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4. If you're not sure of your abilities, or have a bad knee or other potential problem, stick to well-traveled trails. On many routes, another backpacker will be by every hour. That's good to know if you're in trouble.
5. Learn well how to read a map and use a compass. If you are two miles off route and can't get a signal on your phone when your knee gives out, you're in trouble. Even if you like to wander, you should be able to know where you are on map for safety.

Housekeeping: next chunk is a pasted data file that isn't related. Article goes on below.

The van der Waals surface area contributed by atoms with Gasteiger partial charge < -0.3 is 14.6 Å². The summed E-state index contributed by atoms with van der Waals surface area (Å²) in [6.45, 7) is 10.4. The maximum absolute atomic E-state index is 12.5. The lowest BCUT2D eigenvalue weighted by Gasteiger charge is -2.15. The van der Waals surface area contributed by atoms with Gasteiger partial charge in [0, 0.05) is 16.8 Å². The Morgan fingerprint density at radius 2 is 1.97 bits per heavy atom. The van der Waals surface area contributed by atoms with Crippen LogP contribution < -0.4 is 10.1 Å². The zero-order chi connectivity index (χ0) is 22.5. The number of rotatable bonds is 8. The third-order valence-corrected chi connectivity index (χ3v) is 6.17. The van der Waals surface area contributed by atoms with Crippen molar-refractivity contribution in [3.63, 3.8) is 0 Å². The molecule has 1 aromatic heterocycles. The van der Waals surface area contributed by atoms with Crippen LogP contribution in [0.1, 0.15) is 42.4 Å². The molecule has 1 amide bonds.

6. Know your abilities. Don't plan on twenty-mile days if you haven't done them before.
7. Learn to lighten your load. When you're alone, you lose efficiency of sharing load for stoves, tents and other common items. It's easy - and dangerous - to become overloaded when yours is only backpack. You might want to read up on ultralight backpacking.
Solo backpacking is riskier, but for some of us, it's well worth risk. Try it, and you might agree. Just be sure to take necessary precautions.
Steve Gillman is a long-time backpacker, and advocate of ultralight backpacking. His advice and stories can be found at http://www.TheBackpackingSite.com